World Bulletin/News Desk
Turkish Prime Minister Tayyip Erdogan has called on French President Francois Hollande to explain why he had met Kurdish militants with links to the PKK - viewed as a terrorist group by Turkey, the EU and the United States - who were shot dead this week in Paris.
Hollande has said that one of the victims, three women with links to the outlawed Kurdistan Workers Party (PKK), was known to him.
The execution-style killings in central Paris on Thursday have overshadowed a new initiative by Erdogan's government to launch a peace process to end the PKK's 28-year-old insurgency against Turkey.
"France needs to shed light on this incident," Erdogan said in a speech to a businessmen's group on Saturday. "The French president needs to explain to the public in Turkey and the world why he met with members of a terrorist organisation."
His comments were broadcast live by CNN Turk television.
Erdogan also said that Turkey was expecting French state to find the suspects after slaying of three Kurdish women in Paris.
Three Kurdish women were found dead on Thursday morning at Kurdish Information Center in Paris, reportedly shot in the head in what appeared to be an execution-style killing.
One of the victims was identified as Sakine Cansiz, one of the founding members of the PKK organization.
Turkish intelligence officials have been conducting talks with the PKK's jailed leader Abdullah Ocalan, in a bid to disarm the PKK.
The conflict between PKK and Turkish troops has cost thousands of lives since 1984.
"Meanwhile, French president said they were regularly holding talks with these people in the center. How can France hold talks with these people who are members of PKK that was also declared terrorist organization by the EU," said Erdogan.
Noting that Sakine Cansiz had been detained in Germany in 2007, Erdogan said that she was released despite Turkey's extradition demand.
We sent a message to French Interpol on November 5, 2012 and informed them this terrorist was staying in Paris, but France did not take any steps, said Erdogan.
Erdogan said that French president should explain why they were holding talks with those terrorists and what they were talking about.
"The French president should immediately disclose to the public why he met with members of this terrorist organisation, what was discussed, to what end he was in communication with these terrorists," Erdogan said, adding that Turkey would pursue unspecified legal measures on the matter.
Erdogan said the killings may be the result of PKK infighting or an attempt to derail Turkey's efforts to end the Kurdish conflict, which has implications for Syria, Iran and Iraq with their ethnic Kurdish minorities.
"The killings in Paris may have been an attempt aimed at sabotaging this initiative. It may also be score-settling within the ranks of the separatist terrorist group," he said.
He rejected allegations by Kurdish rebels and activists that elements from the Turkish state were behind the killings and demanded French authorities apprehend those behind the attack and shed light on the incident at once.
French investigators gave no immediate indication as to who might be responsible.
Erdogan pledged to continue efforts to end the conflict.
Since his party came to power in 2002, it has expanded political and cultural rights for Turkey's estimated 15 million Kurds to create a basis for ending a war that has held back the country's economic and democratic progress.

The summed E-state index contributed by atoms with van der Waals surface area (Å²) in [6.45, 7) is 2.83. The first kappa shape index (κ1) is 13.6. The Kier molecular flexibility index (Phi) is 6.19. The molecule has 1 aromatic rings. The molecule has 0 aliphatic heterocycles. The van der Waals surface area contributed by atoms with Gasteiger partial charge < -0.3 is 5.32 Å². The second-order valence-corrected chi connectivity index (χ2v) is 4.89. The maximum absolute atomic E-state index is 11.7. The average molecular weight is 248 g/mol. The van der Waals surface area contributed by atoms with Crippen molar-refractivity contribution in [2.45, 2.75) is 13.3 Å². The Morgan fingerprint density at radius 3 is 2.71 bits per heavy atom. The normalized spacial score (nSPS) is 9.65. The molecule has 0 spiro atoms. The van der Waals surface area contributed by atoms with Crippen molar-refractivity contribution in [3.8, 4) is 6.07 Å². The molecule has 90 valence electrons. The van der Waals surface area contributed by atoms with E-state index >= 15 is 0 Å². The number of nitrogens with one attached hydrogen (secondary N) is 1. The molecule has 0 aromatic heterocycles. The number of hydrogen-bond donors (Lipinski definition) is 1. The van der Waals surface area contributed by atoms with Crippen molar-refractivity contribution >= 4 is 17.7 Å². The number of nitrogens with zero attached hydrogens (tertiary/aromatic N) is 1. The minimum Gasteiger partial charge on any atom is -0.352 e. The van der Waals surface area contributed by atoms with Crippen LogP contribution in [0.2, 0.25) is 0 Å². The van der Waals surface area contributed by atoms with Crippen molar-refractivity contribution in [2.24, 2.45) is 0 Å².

Elvan, then aged 14, got caught up in street battles in Istanbul between police and protesters on June 16
Turkish dailies on Wednesday mainly cover the death of Gezi protests victim after 269 days in coma, the release of the detained suspects in Ergenekon case and the killings in courthouses.
Plans to reconstruct the military barracks in its former spot in Taksim's Gezi Park caused much controversy last year, when activists occupied the park to prevent building work from being commenced.
More detainees in "Ergenekon" coup trial have been released as the maximum detention period is reduced.
Turkey and Niger signed agreements for cooperation in energy, infrastructure, health
Elvan was the sixth person to die in violence during nationwide protests in late May and June over Erdogan's plans to rebuild an Istanbul park
Israel's Netanyahu said he is hopeful for the restoration of diplomatic ties with Turkey.
Turkish parliament Speaker Cemil Cicek said “The biggest insult and the biggest disrespect that can be done to a society is accusing them of committing genocide, though it is not real.”
Muhammad Salih claims that followers of Fethullah Gulen are pushing to deport him from Turkey in return for a lift of restrictions on their activities in Uzbekistan.
Most Turkish dailies on Tuesday dedicated their front pages to the releases of detainees connected with Ergenekon case – an alleged coup plot – plus a Turkish Super League football match between Trabzonspor and Fenerbahce which was abandonded after fans threw flares and objects on to the pitch before clashing with police.
A court in Istanbul frees two more detainess of Ergenekon alleged coup attempt case, but one will still be detained pending his second case.
Two people, one man and one woman, have been shot in an attack at a courthouse in Istanbul's Caglayan district.
Bulgaria plans a gas pipeline connection to Turkey in order to diversify its natural gas resources.
Berkin Elvan, then aged 14, got caught up in street battles between police and protesters on June 16 after going out to buy bread for his family
In a statement, the ministry said navy forces moved to rescue the 48-year-old Turkish crew member after receiving a request for help from the ship crew.